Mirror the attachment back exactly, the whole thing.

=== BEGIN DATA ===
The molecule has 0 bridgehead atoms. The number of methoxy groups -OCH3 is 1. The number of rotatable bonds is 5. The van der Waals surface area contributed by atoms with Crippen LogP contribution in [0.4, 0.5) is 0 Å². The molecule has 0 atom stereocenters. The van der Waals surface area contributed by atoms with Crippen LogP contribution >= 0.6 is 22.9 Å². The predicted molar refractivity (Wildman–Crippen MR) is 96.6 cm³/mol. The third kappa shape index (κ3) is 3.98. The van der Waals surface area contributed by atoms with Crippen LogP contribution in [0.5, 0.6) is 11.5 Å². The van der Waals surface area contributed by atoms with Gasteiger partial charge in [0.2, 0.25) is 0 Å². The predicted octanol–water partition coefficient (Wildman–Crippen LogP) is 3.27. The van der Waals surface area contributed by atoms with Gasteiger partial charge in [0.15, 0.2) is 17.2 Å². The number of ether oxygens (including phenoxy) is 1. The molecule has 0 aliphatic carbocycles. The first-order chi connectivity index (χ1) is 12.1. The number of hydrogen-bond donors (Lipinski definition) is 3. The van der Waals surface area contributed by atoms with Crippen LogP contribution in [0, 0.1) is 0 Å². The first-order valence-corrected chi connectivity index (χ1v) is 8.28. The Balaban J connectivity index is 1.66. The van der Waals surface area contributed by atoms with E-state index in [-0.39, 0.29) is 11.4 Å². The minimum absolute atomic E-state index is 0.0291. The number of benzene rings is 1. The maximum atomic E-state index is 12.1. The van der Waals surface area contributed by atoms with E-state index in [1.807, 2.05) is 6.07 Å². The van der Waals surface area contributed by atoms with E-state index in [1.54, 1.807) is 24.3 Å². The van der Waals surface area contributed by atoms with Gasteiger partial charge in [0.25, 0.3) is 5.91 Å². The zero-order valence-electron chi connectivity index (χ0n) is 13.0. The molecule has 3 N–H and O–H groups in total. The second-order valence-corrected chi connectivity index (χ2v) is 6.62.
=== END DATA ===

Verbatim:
The molecule has 0 bridgehead atoms. The number of methoxy groups -OCH3 is 1. The number of rotatable bonds is 5. The van der Waals surface area contributed by atoms with Crippen LogP contribution in [0.4, 0.5) is 0 Å². The molecule has 0 atom stereocenters. The van der Waals surface area contributed by atoms with Crippen LogP contribution >= 0.6 is 22.9 Å². The predicted molar refractivity (Wildman–Crippen MR) is 96.6 cm³/mol. The third kappa shape index (κ3) is 3.98. The van der Waals surface area contributed by atoms with Crippen LogP contribution in [0.5, 0.6) is 11.5 Å². The van der Waals surface area contributed by atoms with Gasteiger partial charge in [0.2, 0.25) is 0 Å². The predicted octanol–water partition coefficient (Wildman–Crippen LogP) is 3.27. The van der Waals surface area contributed by atoms with Gasteiger partial charge in [0.15, 0.2) is 17.2 Å². The number of ether oxygens (including phenoxy) is 1. The molecule has 0 aliphatic carbocycles. The first-order chi connectivity index (χ1) is 12.1. The number of hydrogen-bond donors (Lipinski definition) is 3. The van der Waals surface area contributed by atoms with Crippen LogP contribution in [0, 0.1) is 0 Å². The first-order valence-corrected chi connectivity index (χ1v) is 8.28. The Balaban J connectivity index is 1.66. The van der Waals surface area contributed by atoms with E-state index in [-0.39, 0.29) is 11.4 Å². The minimum absolute atomic E-state index is 0.0291. The number of benzene rings is 1. The maximum atomic E-state index is 12.1. The van der Waals surface area contributed by atoms with E-state index in [1.807, 2.05) is 6.07 Å². The van der Waals surface area contributed by atoms with E-state index in [1.54, 1.807) is 24.3 Å². The van der Waals surface area contributed by atoms with Gasteiger partial charge in [0.25, 0.3) is 5.91 Å². The zero-order valence-electron chi connectivity index (χ0n) is 13.0. The molecule has 3 N–H and O–H groups in total. The second-order valence-corrected chi connectivity index (χ2v) is 6.62.